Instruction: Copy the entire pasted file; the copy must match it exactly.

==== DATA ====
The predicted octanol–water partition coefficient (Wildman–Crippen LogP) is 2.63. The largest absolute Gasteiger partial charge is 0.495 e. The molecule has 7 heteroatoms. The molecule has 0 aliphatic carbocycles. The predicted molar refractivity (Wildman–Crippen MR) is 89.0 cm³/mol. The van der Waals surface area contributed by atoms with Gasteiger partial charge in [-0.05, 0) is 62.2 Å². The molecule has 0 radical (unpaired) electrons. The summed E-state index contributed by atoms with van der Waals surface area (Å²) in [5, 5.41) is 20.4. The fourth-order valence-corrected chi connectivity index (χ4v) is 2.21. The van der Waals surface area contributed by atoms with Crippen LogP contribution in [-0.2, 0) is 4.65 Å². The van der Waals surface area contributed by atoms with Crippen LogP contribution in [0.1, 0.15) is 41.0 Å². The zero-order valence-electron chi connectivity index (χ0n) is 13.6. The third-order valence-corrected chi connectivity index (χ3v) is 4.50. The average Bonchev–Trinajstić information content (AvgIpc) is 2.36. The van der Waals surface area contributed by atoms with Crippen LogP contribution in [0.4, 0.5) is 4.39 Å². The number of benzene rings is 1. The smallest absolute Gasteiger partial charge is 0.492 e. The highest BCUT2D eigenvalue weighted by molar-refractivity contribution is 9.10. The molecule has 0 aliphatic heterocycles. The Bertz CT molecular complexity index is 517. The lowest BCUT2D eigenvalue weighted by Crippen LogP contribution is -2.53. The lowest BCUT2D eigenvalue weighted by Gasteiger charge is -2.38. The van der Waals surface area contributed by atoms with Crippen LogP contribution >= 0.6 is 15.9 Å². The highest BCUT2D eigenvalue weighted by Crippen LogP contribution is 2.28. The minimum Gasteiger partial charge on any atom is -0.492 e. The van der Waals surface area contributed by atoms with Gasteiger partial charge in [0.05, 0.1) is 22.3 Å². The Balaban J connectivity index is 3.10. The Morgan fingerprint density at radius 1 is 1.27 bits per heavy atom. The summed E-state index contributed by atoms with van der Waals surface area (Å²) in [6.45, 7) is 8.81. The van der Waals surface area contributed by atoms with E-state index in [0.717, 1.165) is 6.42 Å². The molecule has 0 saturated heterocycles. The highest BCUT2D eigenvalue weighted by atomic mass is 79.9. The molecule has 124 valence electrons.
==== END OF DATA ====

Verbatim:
The predicted octanol–water partition coefficient (Wildman–Crippen LogP) is 2.63. The largest absolute Gasteiger partial charge is 0.495 e. The molecule has 7 heteroatoms. The molecule has 0 aliphatic carbocycles. The predicted molar refractivity (Wildman–Crippen MR) is 89.0 cm³/mol. The van der Waals surface area contributed by atoms with Gasteiger partial charge in [-0.05, 0) is 62.2 Å². The molecule has 0 radical (unpaired) electrons. The summed E-state index contributed by atoms with van der Waals surface area (Å²) in [5, 5.41) is 20.4. The fourth-order valence-corrected chi connectivity index (χ4v) is 2.21. The van der Waals surface area contributed by atoms with Crippen LogP contribution in [-0.2, 0) is 4.65 Å². The van der Waals surface area contributed by atoms with Crippen LogP contribution in [0.1, 0.15) is 41.0 Å². The zero-order valence-electron chi connectivity index (χ0n) is 13.6. The third-order valence-corrected chi connectivity index (χ3v) is 4.50. The average Bonchev–Trinajstić information content (AvgIpc) is 2.36. The van der Waals surface area contributed by atoms with Crippen LogP contribution in [0.4, 0.5) is 4.39 Å². The number of benzene rings is 1. The smallest absolute Gasteiger partial charge is 0.492 e. The highest BCUT2D eigenvalue weighted by molar-refractivity contribution is 9.10. The molecule has 0 aliphatic heterocycles. The Bertz CT molecular complexity index is 517. The lowest BCUT2D eigenvalue weighted by Crippen LogP contribution is -2.53. The lowest BCUT2D eigenvalue weighted by Gasteiger charge is -2.38. The van der Waals surface area contributed by atoms with Crippen LogP contribution >= 0.6 is 15.9 Å². The highest BCUT2D eigenvalue weighted by Crippen LogP contribution is 2.28. The minimum Gasteiger partial charge on any atom is -0.492 e. The van der Waals surface area contributed by atoms with Gasteiger partial charge in [0.05, 0.1) is 22.3 Å². The Balaban J connectivity index is 3.10. The Morgan fingerprint density at radius 1 is 1.27 bits per heavy atom. The summed E-state index contributed by atoms with van der Waals surface area (Å²) in [6.45, 7) is 8.81. The van der Waals surface area contributed by atoms with E-state index in [0.717, 1.165) is 6.42 Å². The molecule has 0 saturated heterocycles. The highest BCUT2D eigenvalue weighted by atomic mass is 79.9. The molecule has 124 valence electrons.